London Mayor Sadiq Khan said that canceling the planned 175 million-pound ($256 million) Garden Bridge would cost U.K. taxpayers more money than building it, signaling he plans to proceed with the controversial project.
If the 366-meter (1,200-feet) pedestrian bridge is scrapped, the government and Transport for London would lose the 37.7 million pounds already paid out, Khan said Wednesday in his first appearance before the London Assembly since he was elected on May 5. If it’s built, tax receipts and loan repayments from the charitable trust building the bridge would whittle the public’s bill down to 18 million pounds, he said.
“From the point at which I became mayor, it was quite clear that it would cost Londoners more to cancel the garden bridge than it would to finish building it,” Khan said. “It is therefore in the financial interest of London’s taxpayers to complete the Garden Bridge.”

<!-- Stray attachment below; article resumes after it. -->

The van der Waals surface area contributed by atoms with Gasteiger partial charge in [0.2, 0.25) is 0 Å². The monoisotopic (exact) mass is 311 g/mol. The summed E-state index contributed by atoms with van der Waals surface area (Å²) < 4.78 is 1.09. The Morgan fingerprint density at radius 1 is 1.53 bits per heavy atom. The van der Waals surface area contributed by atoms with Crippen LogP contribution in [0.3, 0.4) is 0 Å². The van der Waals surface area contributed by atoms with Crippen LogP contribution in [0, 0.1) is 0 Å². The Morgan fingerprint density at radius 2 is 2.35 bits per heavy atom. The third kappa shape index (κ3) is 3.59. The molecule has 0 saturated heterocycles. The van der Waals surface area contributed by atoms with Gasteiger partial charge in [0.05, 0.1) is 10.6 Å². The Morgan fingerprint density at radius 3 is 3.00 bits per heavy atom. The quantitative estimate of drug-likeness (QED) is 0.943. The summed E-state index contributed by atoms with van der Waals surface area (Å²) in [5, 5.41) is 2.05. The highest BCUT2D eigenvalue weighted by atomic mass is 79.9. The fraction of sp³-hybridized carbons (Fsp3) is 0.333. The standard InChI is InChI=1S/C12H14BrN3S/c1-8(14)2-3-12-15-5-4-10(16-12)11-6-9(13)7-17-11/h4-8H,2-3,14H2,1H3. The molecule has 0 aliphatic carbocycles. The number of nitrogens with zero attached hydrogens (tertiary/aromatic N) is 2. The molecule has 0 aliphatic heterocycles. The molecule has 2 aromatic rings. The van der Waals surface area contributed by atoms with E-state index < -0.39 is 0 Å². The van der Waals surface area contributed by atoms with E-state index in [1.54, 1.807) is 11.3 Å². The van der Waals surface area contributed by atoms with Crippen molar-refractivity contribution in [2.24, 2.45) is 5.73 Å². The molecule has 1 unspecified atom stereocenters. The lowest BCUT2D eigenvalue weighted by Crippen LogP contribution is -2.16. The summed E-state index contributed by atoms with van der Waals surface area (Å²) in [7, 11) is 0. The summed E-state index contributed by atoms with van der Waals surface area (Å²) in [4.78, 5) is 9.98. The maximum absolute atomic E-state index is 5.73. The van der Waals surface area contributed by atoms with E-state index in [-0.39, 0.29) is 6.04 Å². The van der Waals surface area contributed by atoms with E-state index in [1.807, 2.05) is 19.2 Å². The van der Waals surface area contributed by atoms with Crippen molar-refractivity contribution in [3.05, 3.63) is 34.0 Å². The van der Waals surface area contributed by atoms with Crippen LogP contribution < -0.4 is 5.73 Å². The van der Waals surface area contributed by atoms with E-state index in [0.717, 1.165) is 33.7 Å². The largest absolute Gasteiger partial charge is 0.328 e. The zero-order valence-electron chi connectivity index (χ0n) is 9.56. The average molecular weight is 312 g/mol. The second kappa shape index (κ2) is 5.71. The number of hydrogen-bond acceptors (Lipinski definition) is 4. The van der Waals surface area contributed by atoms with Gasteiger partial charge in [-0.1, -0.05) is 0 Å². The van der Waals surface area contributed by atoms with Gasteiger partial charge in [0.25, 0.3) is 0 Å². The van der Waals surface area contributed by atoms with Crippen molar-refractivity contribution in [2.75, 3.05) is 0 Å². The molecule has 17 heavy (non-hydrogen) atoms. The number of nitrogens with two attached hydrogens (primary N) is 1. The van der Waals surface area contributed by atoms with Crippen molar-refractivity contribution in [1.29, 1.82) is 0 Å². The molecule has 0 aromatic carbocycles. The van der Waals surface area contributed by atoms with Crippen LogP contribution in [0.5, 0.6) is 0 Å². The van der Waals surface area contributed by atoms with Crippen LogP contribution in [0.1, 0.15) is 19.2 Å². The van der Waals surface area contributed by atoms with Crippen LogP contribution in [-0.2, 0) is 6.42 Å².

The bridge, designed by Thomas Heatherwick, would connect Temple on the north side of the Thames to the South Bank. It would include a public space and freely accessible garden as well as 270 trees, and remain open from 6 a.m. to midnight. The assembly said last year it “serves no transport function,” criticizing the 30 million pounds of funding pledged by TfL, the authority that runs the city’s streets, buses and Underground rail network.
Khan said he has asked the trust to close the bridge for private fundraising events for fewer days and hours per year then previously planned. He’s also requested it shares seeds from its plants with London’s parks. He said the trust “has a credible ongoing business plan,” batting away the concerns of at least two assembly members that it will need to ask for more public funding.
The trust said in March it had signed a construction contract with Bouygues Travaux Publics and Cimolai SpA, with building due to begin this summer and finish in late 2018.